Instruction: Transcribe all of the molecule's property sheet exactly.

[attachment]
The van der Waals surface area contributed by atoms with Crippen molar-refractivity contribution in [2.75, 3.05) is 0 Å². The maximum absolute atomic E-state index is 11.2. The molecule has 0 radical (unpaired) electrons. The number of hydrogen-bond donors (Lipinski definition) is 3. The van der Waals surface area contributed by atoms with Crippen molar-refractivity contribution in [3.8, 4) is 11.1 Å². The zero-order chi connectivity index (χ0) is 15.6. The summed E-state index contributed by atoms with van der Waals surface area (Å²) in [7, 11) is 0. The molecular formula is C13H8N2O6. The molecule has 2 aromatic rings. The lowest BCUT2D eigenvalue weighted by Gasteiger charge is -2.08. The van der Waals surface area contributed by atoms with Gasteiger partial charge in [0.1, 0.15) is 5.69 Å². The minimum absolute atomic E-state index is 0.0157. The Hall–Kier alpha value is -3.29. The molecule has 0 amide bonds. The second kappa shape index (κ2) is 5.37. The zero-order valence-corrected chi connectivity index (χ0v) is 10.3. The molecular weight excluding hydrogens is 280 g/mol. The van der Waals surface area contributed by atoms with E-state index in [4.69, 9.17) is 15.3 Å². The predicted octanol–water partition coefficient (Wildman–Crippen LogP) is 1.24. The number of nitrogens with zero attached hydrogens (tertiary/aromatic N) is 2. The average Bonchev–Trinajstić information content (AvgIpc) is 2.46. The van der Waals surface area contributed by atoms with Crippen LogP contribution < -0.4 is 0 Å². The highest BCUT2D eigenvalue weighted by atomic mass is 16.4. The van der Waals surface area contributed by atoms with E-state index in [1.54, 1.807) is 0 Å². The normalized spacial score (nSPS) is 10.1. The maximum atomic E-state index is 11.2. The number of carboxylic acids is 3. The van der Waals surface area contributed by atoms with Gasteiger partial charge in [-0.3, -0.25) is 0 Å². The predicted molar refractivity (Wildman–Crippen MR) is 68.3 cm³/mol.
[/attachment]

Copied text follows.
The van der Waals surface area contributed by atoms with Crippen molar-refractivity contribution in [2.75, 3.05) is 0 Å². The maximum absolute atomic E-state index is 11.2. The molecule has 0 radical (unpaired) electrons. The number of hydrogen-bond donors (Lipinski definition) is 3. The van der Waals surface area contributed by atoms with Crippen molar-refractivity contribution in [3.8, 4) is 11.1 Å². The zero-order chi connectivity index (χ0) is 15.6. The summed E-state index contributed by atoms with van der Waals surface area (Å²) in [7, 11) is 0. The molecular formula is C13H8N2O6. The molecule has 2 aromatic rings. The lowest BCUT2D eigenvalue weighted by Gasteiger charge is -2.08. The van der Waals surface area contributed by atoms with Gasteiger partial charge in [0.1, 0.15) is 5.69 Å². The minimum absolute atomic E-state index is 0.0157. The Hall–Kier alpha value is -3.29. The molecule has 0 amide bonds. The second kappa shape index (κ2) is 5.37. The zero-order valence-corrected chi connectivity index (χ0v) is 10.3. The molecular weight excluding hydrogens is 280 g/mol. The van der Waals surface area contributed by atoms with E-state index in [4.69, 9.17) is 15.3 Å². The predicted octanol–water partition coefficient (Wildman–Crippen LogP) is 1.24. The number of nitrogens with zero attached hydrogens (tertiary/aromatic N) is 2. The average Bonchev–Trinajstić information content (AvgIpc) is 2.46. The van der Waals surface area contributed by atoms with Crippen LogP contribution < -0.4 is 0 Å². The highest BCUT2D eigenvalue weighted by atomic mass is 16.4. The van der Waals surface area contributed by atoms with E-state index in [1.54, 1.807) is 0 Å². The normalized spacial score (nSPS) is 10.1. The maximum atomic E-state index is 11.2. The number of carboxylic acids is 3. The van der Waals surface area contributed by atoms with Gasteiger partial charge in [-0.3, -0.25) is 0 Å². The predicted molar refractivity (Wildman–Crippen MR) is 68.3 cm³/mol.